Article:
[Skip to Content]
[Skip to Content Landing]
Views 533
Citations 0
Original Investigation
August 8, 2019

Acute Retinopathy in Pseudoxanthoma Elasticum

Author Affiliations
  • 1Department of Ophthalmology, University of Bonn, Bonn, Germany
  • 2Center for Rare Diseases Bonn (ZSEB), University of Bonn, Bonn, Germany
  • 3Oxford Eye Hospital, Oxford University Hospitals NHS Foundation Trust, Oxford, United Kingdom
  • 4Nuffield Laboratory of Ophthalmology, Department of Clinical Neurosciences, University of Oxford, Oxford, United Kingdom
  • 5Institute for Laboratory and Transfusion Medicine, Heart and Diabetes, Center North Rhine-Westphalia, University Hospital of the Ruhr University of Bochum, Bad Oeynhausen, Germany
  • 6Ocular Immunology Laboratory, Casey Eye Institute, Oregon Health and Science University, Portland
JAMA Ophthalmol. Published online August 8, 2019. doi:10.1001/jamaophthalmol.2019.2910
Key Points

Question  Is the ocular disease manifestation in patients with pseudoxanthoma elasticum influenced by processes different from calcification or neovascularization?

Findings  In this single-center case series of 167 consecutive patients with pseudoxanthoma elasticum, 9 were identified with an acute onset of a characteristic retinopathy, with symptoms ranging from short-term, reversible alterations to irreversible vision loss; all patients showed fundus alterations with similarities to multiple evanescent white dot syndrome.

Meaning  These findings offer an additional explanation for the variable ocular phenotype and disease progression in patients with pseudoxanthoma elasticum and may suggest a possible ocular autoimmune process.


Importance  Acute retinopathy may partly explain variable disease manifestation and vision loss in patients with pseudoxanthoma elasticum (PXE). The diagnosis of this likely autoimmune process may inform patient counseling and treatment approaches.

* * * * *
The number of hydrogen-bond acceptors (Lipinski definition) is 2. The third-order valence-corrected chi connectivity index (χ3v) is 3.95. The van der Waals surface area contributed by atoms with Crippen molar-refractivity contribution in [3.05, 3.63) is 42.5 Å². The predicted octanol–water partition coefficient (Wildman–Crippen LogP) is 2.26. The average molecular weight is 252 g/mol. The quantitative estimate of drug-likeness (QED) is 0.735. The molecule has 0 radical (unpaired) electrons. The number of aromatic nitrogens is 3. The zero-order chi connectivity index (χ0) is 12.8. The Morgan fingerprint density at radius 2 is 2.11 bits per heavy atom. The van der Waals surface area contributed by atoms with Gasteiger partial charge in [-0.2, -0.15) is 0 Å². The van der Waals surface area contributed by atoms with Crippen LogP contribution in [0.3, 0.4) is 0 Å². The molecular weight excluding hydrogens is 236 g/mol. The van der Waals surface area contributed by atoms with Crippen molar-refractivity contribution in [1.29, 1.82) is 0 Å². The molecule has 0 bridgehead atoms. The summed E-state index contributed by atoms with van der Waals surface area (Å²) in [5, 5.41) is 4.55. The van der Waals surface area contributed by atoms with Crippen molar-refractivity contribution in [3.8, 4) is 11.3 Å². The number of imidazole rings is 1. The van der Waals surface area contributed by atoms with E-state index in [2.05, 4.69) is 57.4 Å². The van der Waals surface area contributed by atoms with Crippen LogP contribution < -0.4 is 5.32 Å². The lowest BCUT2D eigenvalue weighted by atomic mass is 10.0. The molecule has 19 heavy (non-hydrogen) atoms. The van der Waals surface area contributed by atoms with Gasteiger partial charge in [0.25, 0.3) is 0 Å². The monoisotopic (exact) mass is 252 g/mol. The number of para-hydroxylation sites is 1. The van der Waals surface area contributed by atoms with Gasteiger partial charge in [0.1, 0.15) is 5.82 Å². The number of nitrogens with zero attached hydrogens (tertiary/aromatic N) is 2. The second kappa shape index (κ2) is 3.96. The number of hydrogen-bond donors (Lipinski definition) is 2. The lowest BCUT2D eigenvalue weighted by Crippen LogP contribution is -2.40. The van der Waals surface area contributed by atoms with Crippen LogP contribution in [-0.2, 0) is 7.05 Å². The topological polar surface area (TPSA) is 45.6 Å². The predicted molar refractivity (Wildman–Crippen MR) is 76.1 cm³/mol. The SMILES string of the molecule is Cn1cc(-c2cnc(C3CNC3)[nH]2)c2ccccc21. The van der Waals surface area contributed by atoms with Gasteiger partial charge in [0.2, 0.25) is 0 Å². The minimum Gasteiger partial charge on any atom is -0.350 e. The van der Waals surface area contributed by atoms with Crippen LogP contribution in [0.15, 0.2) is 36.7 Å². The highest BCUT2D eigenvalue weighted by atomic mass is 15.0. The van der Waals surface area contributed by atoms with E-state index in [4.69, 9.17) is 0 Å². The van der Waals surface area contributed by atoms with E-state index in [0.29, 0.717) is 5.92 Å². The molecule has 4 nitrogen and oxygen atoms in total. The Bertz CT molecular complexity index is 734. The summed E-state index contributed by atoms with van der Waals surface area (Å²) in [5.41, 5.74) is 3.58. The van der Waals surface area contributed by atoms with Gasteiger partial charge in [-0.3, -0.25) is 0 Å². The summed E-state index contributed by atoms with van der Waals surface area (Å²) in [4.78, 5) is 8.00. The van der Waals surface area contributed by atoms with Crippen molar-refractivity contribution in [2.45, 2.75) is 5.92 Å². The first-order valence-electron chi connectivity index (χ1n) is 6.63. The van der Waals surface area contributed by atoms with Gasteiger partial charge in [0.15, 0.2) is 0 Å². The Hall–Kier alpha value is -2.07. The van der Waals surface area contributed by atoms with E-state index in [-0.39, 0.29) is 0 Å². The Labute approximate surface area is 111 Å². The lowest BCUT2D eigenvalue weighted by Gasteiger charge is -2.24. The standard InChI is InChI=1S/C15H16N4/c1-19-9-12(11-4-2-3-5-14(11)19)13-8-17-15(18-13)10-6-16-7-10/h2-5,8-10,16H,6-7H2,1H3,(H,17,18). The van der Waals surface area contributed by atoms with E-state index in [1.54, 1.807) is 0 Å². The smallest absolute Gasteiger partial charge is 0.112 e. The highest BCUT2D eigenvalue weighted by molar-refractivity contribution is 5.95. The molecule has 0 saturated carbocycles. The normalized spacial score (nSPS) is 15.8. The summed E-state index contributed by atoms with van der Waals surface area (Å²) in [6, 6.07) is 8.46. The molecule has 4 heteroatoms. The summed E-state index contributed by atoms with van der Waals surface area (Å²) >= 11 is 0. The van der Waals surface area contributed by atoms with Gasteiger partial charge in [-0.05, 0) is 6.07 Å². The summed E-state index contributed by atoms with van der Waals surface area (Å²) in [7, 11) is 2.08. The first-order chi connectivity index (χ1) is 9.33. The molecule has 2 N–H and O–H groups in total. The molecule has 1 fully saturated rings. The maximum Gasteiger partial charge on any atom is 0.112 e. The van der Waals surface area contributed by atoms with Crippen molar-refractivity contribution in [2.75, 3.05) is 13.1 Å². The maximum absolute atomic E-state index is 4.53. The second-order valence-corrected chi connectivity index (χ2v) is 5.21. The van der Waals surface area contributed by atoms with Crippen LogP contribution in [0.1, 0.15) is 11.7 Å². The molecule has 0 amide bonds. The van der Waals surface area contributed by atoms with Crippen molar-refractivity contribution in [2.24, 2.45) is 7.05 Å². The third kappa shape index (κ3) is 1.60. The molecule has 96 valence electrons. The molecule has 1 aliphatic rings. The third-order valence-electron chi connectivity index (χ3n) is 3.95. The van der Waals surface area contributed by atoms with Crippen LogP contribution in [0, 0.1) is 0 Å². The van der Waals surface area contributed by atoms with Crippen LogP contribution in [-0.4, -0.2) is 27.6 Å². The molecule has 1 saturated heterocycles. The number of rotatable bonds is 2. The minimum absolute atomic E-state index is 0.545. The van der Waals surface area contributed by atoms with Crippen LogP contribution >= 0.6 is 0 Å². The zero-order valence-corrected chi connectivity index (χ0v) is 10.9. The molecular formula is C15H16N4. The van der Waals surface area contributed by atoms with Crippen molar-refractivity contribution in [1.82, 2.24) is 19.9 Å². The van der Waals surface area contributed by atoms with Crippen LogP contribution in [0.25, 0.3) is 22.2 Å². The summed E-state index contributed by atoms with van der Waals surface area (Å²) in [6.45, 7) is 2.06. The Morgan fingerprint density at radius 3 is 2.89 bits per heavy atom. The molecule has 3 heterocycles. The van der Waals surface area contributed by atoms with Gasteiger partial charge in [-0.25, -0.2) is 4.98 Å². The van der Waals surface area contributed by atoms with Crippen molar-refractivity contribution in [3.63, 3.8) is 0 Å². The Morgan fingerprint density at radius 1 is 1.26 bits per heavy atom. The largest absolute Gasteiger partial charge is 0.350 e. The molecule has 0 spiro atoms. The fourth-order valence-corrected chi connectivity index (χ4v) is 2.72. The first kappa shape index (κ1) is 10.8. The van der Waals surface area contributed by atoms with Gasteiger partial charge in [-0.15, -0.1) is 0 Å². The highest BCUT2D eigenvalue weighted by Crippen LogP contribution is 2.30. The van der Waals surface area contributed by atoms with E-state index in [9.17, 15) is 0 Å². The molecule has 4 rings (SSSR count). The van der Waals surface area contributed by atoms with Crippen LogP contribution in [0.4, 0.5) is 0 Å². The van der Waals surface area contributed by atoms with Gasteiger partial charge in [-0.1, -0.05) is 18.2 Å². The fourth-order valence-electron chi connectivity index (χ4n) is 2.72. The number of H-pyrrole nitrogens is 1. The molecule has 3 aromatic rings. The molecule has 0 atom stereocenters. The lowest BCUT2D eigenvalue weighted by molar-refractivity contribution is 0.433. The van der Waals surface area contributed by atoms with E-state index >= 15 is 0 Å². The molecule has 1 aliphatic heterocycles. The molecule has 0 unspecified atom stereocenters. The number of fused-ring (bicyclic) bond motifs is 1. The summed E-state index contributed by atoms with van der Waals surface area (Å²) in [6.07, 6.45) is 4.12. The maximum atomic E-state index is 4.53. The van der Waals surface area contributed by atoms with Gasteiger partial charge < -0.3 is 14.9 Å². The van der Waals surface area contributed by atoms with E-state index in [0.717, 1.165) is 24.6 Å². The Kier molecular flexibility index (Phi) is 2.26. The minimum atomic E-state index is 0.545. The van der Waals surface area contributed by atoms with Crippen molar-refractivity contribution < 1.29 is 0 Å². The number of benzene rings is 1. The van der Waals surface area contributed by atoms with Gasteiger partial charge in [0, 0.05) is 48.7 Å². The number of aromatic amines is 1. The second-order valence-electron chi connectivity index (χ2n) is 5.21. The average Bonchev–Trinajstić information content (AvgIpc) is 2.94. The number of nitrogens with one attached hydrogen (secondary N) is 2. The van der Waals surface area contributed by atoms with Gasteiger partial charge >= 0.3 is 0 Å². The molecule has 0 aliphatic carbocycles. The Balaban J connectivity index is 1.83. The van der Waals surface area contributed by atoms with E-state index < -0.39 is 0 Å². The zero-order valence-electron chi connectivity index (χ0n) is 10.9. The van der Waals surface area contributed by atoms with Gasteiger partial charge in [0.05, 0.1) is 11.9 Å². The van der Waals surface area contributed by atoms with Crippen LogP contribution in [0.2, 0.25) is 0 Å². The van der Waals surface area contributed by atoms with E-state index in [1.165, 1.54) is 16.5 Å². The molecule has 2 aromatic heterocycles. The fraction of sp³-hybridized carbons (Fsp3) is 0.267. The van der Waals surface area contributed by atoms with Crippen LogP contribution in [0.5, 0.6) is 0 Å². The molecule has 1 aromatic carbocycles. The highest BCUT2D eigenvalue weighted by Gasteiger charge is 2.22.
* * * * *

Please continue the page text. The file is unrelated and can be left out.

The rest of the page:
Objective  To characterize acute retinopathy in patients with PXE as a disease manifestation that may be associated with profound visual impairment.

Design, Setting, and Participants  This single-center case series was conducted from May 2013 to October 2018. It used the patient database of the Department of Ophthalmology at the University of Bonn, a referral center for PXE in Germany. Patients at this center with genetically confirmed PXE and who met the inclusion criteria were included (n = 9). Patients underwent multimodal retinal imaging, including fundus photography, fundus autofluorescence (AF), optical coherence tomography (OCT), fluorescein angiography (FA), and indocyanine green angiography (ICGA); in select cases, electroretinography as well as antiretinal and anti–retinal pigment epithelium (RPE) antibody testing were also used.

Exposure  Acute retinopathy.

Main Outcomes and Measures  Clinical presentation and disease course.

Results  Nine patients (8 [89%] female; mean [range] age, 43 [19-55] years) with acute retinopathy were identified in a cohort of 167 consecutive patients with PXE (frequency of 5%). Symptoms ranged from light sensations or metamorphopsia or color vision abnormalities to profound vision loss. Visual acuity was reduced in 6 patients (67%), ranging from a best-corrected visual acuity of 20/30 to perception of hand movements at manifestation. All patients revealed characteristic fundus features with temporary appearance of partly confluent outer retinal whitish dots at the posterior pole, which corresponded to areas of hyperautofluorescence on fundus AF, loss of the ellipsoid band on OCT, and associated scotomata. The FA and late-phase ICGA imaging showed associated hyperfluorescence and hypocyanescence. Electroretinography revealed a variable reduction of amplitudes. Changes were fully reversible within 1 month in 3 of 8 patients with available follow-up data. Of the remaining 5 patients, 3 had a prolonged and likely permanent vision loss (observation period, 1-64 months) mainly owing to central subretinal hyperreflective material originating from angioid streaks. In 4 (67%) of 6 tested, antiretinal and/or anti-RPE antibodies were detected.

Conclusions and Relevance  Acute retinopathy in patients with PXE may occur, with symptoms ranging from short-term, reversible alterations to irreversible vision loss; these findings contribute to understanding the variable ocular disease progression in PXE and provide insights into the autoimmune phenomena of the posterior pole.